Giuliani: NYC Can Handle The Security, But Don't Make New Yorkers Relive Sept. 11

Former New York Mayor Rudy Giuliani says New York can handle the security that will surround the trials of Khalid Sheikh Mohammed and the 9/11 conspirators, but that he thinks the decision is "one of the worst decisions that the administration has made."

Giuliani called parts his reaction to the decision "almost personal" and said that "knowing many of the people who died that day," and having stayed in close touch with survivors, "there's no reason to put them through what will become a much more intense reliving of what happened with the terrorists getting an equal chance to explain their side of the story," in a setting "where their lawyers would be unethical if they didn't pursue every avenue of acquittal," which will probably include "putting the government on trial" and, potentially, creating an atmosphere "of moral equivalence, which will be very upsetting."

On whether or not New York will be safe: "If there were no other choice but to try these people in civilian court...I would say that New York City could handle it, because I believe that New York City...today, even more so, is the best prepared city in the country for dealing with whatever terrorists might do or might plan to do." Giuliani noted that New York has the largest police force in the country, with lots of training on how to deal with terrorism-related threats.

"Having said that, it is clearly true that New York City is a prime target, and there is no reason to add...to what already makes New York City a target when you don't have to do that, when you clearly have another approach [military trials] that would avoid that possibility," Giuliani said.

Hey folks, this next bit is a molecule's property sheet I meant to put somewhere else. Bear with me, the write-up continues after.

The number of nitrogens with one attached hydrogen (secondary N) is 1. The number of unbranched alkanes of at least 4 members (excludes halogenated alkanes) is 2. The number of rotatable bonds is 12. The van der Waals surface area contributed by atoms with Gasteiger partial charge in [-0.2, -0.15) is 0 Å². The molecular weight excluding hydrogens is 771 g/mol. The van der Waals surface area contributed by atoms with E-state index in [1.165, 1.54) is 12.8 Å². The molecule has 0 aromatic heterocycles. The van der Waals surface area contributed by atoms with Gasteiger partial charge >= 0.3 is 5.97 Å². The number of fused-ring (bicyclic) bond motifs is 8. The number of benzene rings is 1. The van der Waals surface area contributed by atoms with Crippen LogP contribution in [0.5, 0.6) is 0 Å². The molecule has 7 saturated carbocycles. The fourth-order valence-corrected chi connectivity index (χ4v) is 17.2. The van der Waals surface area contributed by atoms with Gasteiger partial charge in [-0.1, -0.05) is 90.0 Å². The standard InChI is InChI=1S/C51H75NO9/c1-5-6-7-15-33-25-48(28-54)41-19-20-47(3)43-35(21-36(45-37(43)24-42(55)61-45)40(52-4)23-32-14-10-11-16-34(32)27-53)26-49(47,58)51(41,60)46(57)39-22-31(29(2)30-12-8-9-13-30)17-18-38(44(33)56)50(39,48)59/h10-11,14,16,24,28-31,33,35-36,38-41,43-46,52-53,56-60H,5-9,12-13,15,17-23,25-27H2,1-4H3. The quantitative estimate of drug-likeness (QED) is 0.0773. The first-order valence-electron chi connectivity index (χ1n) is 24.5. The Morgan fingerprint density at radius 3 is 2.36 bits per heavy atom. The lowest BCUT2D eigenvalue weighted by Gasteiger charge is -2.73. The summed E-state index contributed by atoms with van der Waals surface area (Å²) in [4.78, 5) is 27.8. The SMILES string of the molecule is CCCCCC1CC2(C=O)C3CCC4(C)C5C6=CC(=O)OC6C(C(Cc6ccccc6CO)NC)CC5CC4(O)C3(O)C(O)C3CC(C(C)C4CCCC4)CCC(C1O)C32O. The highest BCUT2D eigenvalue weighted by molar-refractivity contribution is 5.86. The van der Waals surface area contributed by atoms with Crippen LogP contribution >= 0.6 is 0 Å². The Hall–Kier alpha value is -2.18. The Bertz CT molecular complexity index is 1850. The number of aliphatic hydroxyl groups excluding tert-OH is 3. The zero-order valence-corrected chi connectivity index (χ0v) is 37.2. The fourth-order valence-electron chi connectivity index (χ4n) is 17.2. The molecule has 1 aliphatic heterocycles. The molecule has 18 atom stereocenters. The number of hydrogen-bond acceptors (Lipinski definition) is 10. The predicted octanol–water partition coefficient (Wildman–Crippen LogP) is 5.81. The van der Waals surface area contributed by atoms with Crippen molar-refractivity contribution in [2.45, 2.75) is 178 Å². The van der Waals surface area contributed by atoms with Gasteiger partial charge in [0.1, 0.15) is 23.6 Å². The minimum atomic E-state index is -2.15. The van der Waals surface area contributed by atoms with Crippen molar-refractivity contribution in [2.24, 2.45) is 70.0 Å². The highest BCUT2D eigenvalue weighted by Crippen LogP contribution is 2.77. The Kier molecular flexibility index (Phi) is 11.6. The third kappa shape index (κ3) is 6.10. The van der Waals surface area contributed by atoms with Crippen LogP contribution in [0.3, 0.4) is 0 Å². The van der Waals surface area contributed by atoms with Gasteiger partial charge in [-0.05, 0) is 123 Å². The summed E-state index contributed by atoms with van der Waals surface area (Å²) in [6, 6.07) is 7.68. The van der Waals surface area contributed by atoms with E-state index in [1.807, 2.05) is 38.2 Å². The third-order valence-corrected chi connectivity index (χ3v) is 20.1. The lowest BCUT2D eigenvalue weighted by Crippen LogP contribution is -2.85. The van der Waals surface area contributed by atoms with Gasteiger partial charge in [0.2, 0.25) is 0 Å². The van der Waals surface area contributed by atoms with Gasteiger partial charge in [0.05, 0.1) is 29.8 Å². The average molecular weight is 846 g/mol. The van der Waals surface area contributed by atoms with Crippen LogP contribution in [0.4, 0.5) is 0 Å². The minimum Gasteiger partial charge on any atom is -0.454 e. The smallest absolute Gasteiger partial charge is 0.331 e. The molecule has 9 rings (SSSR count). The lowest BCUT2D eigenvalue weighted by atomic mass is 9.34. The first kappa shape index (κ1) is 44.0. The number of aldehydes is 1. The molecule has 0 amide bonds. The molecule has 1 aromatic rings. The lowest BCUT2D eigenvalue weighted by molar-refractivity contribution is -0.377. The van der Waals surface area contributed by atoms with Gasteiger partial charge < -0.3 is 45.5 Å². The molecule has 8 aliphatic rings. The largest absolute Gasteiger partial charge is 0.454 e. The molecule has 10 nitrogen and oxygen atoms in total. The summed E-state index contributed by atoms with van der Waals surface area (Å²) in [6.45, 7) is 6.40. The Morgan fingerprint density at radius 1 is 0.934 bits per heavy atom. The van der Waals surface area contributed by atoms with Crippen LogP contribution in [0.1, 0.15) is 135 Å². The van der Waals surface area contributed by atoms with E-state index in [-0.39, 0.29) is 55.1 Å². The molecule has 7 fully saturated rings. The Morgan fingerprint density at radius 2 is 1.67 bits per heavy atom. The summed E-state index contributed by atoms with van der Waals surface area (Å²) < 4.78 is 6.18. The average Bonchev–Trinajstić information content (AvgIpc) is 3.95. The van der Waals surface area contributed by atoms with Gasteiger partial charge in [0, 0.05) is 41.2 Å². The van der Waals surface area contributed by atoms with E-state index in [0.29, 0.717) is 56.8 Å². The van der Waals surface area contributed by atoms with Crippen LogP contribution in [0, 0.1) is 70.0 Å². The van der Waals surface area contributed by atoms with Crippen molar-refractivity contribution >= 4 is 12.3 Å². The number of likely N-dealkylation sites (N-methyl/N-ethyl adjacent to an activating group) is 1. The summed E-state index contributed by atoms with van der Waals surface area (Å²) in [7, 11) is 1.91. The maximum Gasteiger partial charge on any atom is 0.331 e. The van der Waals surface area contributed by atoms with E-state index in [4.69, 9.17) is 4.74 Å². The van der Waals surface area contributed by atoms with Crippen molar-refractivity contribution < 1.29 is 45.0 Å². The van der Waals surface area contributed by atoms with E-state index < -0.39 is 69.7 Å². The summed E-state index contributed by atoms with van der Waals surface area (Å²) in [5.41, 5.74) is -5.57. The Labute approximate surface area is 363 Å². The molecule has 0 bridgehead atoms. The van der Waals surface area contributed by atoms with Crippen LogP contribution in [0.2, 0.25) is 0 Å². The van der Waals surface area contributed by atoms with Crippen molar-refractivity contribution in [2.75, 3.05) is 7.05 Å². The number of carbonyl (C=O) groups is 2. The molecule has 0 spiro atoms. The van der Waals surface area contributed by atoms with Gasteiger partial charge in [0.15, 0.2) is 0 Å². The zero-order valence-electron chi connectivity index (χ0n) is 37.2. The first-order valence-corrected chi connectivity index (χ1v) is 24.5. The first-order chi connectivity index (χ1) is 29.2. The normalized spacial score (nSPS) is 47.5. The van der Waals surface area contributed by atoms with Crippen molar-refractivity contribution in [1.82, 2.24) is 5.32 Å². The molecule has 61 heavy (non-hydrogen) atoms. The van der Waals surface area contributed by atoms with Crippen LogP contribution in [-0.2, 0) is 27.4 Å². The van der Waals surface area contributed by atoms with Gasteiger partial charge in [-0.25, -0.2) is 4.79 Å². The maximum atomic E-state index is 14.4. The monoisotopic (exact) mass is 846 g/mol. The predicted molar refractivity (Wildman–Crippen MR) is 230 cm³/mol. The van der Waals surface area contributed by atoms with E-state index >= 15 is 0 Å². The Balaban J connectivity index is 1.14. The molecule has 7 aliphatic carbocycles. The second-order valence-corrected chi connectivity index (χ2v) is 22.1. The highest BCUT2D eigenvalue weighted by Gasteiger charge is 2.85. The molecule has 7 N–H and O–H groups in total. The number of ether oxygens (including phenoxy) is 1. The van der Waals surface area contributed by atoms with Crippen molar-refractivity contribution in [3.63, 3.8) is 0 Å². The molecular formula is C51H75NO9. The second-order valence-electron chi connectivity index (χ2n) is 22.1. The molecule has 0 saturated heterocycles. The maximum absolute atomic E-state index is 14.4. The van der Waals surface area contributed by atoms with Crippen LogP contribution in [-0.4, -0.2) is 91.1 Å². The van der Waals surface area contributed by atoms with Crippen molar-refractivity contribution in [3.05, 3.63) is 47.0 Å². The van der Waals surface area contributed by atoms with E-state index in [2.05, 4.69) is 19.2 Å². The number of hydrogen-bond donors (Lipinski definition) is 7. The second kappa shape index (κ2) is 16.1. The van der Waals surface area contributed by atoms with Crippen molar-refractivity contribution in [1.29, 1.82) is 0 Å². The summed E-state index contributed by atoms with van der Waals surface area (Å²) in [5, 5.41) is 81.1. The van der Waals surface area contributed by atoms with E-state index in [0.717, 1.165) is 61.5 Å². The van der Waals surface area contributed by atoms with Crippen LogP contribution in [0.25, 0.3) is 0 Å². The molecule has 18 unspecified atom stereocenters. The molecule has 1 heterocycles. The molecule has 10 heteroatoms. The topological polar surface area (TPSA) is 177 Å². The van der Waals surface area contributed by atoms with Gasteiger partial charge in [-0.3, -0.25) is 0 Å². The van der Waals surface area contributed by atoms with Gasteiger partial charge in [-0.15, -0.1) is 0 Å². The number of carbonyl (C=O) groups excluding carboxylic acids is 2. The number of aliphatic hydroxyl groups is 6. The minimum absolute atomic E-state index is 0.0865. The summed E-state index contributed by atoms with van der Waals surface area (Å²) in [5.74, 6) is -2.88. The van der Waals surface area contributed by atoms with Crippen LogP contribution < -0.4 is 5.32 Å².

Giuliani, of course, guided the city (and helped guide the nation) through the terrorist attacks in 2001. But, as a former U.S. attorney for the Southern District of New York--where the alleged 9/11 conspirators will be tried--his legal experience makes him an interesting voice on the matter as well (on the call today, he cited military tribunals as a legitimate legal option, pointing out that the administration had deemed them acceptable for other terrorists, likening 9/11 conspirators to Japanese pilots who attacked Pearl Harbor).

Meanwhile, New Yorkers narrowly support the location of the trials, according to a Marist poll.

Presented by

Chris Good is a political reporter for ABC News. He was previously an associate editor at The Atlantic and a reporter for The Hill.

Saving the Bees

Honeybees contribute more than $15 billion to the U.S. economy. A short documentary considers how desperate beekeepers are trying to keep their hives alive.

Join the Discussion

After you comment, click Post. If you’re not already logged in you will be asked to log in or register.

blog comments powered by Disqus

Video

How to Cook Spaghetti Squash (and Why)

Cooking for yourself is one of the surest ways to eat well.

Video

Before Tinder, a Tree

Looking for your soulmate? Write a letter to the "Bridegroom's Oak" in Germany.

Video

The Health Benefits of Going Outside

People spend too much time indoors. One solution: ecotherapy.

Video

Where High Tech Meets the 1950s

Why did Green Bank, West Virginia, ban wireless signals? For science.

Video

Yes, Quidditch Is Real

How J.K. Rowling's magical sport spread from Hogwarts to college campuses

Video

Would You Live in a Treehouse?

A treehouse can be an ideal office space, vacation rental, and way of reconnecting with your youth.

More in Politics

Just In